Monday, February 22, 2016

Review: A Monster Calls – Patrick Ness (Author), Jim Kay (Illustrator), Siobhan Dowd (Concept)

A Monster Calls – Patrick Ness (Author), Jim Kay (Illustrator), Siobhan Dowd (Concept)

The monster showed up after midnight. As they do. 
But it isn’t the monster Conor’s been expecting. He’s been expecting the one from his nightmare, the one he’s had nearly every night since his mother started her treatments, the one with the darkness and the wind and the screaming . . . . 
This monster is something different, though. Something ancient, something wild. 
And it wants the most dangerous thing of all from Conor. 
It wants the truth.

Review: Brace yourself for my terrible bookish photography.

I knew that I needed A Monster Calls as soon as I saw the illustrations. I didn’t care what the story was about. I couldn’t pass up those pictures, and I still can’t believe I found such a pretty book in a used bookstore.

Luckily, the story is just as beautiful as the illustrations.

Thirteen-year-old Conor’s mother has cancer, and he’s struggling to cope with her illness and the changes it causes in his life. Then, a monster starts coming to his window at night. The monster tells Conor stories that are supposed to help him, but they confuse him instead. Conor doesn’t understand his complex feelings about his mother’s illness until he starts telling the monster stories of his own.

I seriously can’t come up with anything I didn’t like about this book. It’s a children’s/middlegrade book that doesn’t lie to its young readers. How awesome is that? It shows all the frustration, anger, sadness, and exhaustion of caring for a sick family member. It lets young people know that it’s normal to have less-than-positive thoughts about a difficult situation. You don’t have to pretend that everything is okay when you know it isn’t. It shows that life is complicated, and sometimes if you do everything exactly right, things can still go wrong. It’s refreshing to find a book that’s so honest. I wish this story had been around when I was a kid. Child-me needed it desperately.

The writing and the story are so good. Conor’s emotions are raw and realistic, but the story has a whimsical quality. It’s written like a modern-day fairytale, and it’s brilliant.

When I first read the synopsis of this book, I was worried that the monster would symbolize something cliché and stupidly obvious (such as cancer or grief), but it didn’t! The monster is more than a symbol. He’s an actual character with a strong personality and a lot of opinions.

I also love Conor’s reaction to the monster when they first meet. Conor isn’t scared because he’s seen scarier things in his life. His reaction is perfect. It lets the reader know so much about his character. This kid must have been through a lot to be unfazed by a house-sized monster randomly showing up at his window.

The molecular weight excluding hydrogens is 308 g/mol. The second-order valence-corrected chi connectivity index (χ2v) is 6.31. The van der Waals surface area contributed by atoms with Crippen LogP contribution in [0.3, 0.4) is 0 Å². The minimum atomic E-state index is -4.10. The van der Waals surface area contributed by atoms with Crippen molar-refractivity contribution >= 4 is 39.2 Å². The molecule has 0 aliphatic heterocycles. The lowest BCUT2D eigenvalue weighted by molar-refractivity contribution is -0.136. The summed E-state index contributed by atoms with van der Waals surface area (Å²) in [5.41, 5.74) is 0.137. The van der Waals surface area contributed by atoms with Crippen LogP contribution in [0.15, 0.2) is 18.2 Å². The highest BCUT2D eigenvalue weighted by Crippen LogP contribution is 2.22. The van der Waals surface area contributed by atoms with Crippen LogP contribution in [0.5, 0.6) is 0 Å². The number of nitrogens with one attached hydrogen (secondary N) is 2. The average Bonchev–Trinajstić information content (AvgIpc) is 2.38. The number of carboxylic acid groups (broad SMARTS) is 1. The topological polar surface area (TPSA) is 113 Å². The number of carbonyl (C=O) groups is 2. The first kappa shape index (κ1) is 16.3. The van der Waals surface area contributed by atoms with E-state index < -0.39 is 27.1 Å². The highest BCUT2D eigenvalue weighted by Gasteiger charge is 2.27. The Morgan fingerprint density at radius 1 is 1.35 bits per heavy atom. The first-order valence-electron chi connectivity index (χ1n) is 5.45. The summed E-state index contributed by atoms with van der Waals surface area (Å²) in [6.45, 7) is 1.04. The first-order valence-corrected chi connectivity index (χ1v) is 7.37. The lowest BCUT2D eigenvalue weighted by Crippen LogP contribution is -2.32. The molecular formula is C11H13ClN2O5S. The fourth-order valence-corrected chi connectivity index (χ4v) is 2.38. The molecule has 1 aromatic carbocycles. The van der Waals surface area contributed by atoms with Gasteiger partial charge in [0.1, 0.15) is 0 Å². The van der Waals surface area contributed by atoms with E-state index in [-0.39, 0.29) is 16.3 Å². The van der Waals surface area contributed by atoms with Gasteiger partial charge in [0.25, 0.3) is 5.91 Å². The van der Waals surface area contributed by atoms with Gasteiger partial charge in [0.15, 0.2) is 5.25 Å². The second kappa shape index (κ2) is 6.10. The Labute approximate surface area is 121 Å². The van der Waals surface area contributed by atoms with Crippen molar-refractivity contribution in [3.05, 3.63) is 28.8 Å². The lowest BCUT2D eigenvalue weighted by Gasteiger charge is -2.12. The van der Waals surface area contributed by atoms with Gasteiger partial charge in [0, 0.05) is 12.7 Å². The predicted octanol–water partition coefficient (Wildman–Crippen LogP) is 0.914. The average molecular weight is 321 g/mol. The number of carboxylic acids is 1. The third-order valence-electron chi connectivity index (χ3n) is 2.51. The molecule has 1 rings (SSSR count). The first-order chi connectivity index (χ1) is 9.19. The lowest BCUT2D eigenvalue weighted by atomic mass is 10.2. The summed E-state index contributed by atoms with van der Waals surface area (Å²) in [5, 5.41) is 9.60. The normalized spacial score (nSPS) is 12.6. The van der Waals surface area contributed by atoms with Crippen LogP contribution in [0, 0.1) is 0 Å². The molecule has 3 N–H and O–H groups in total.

Another great character is Conor’s friend, Lily. Like all of the human characters in this book, she’s very realistic. She makes some mistakes, but she tries to fix them, and it’s really sweet.

I could keep gushing about this book forever, but I’m going to shut up before I give away spoilers. If it isn’t obvious, I think this story is amazing. It has some of the most interesting illustrations I’ve ever seen in a book, and it’s definitely a new favorite. For an adult, it’s a super-quick read, so go read it.

This is what's under the dust jacket. How can you pass up a book that looks so good naked?


  1. I'm so halt to see you Lord this! I wad on the fence but I think I'll have to pick it up now. Great review!!

  2. I have the paperback edition which while gorgeous isn't nearly as pretty naked O.O I loved the book so much that perhaps I need another edition... I'm glad you enjoyed it!
    Enchanted by YA

    1. I was surprised that it looks so good naked. Most of my hardcover books are pretty boring under their clothes.

      Aj @ Read All The Things!

  3. This book sounds so good. I loved Patrick Ness's Chaos Walking series.
    Krystianna @ Downright Dystopian

  4. I'm really glad I read this review because I actually started this one and then gave up after a couple chapters because I also thought the monster was going to end up being something really stupid. Maybe now I'll give it another chance... Great review!

    Tracy @ Cornerfolds

    1. I was so happy that the monster turned out to be an actual character. I was prepared to hate the book if it was just a symbol.

      Aj @ Read All The Things!

  5. Gah! I was gifted the exact same edition as yours during Christmas 2014 and I LOVE IT. Luckily, and like you, I adored the book just as much as the illustrations. Though this isn't usual read, I tend to love MG stories and like you said: the honesty at play here considering the target age was amazing! I just got so many feels reading this book ♥ Gorgeous review and photos!!

  6. The book really is beautiful. I've been meaning to read this book for ages and you've just reminded me again I need to read it.

  7. I've been dying to read this book for a long time now, but I did hear it is a really sad book. And that's why I was a bit hesitant to read it, but after reading your review and seeing the beautiful illustration in the book. I really want to check out this book soon. Thank you for your great post.

  8. Oh wow, I MUST get a physical copy of this book! That is GORGEOUS. I read it on my Kindle, which I really wish I hadn't done. I think the impact would have been greater with a physical copy. But it is still incredible. And beautifully devastating, basically. I am so glad you loved it so much, and thanks for sharing the gorgeous pictures!!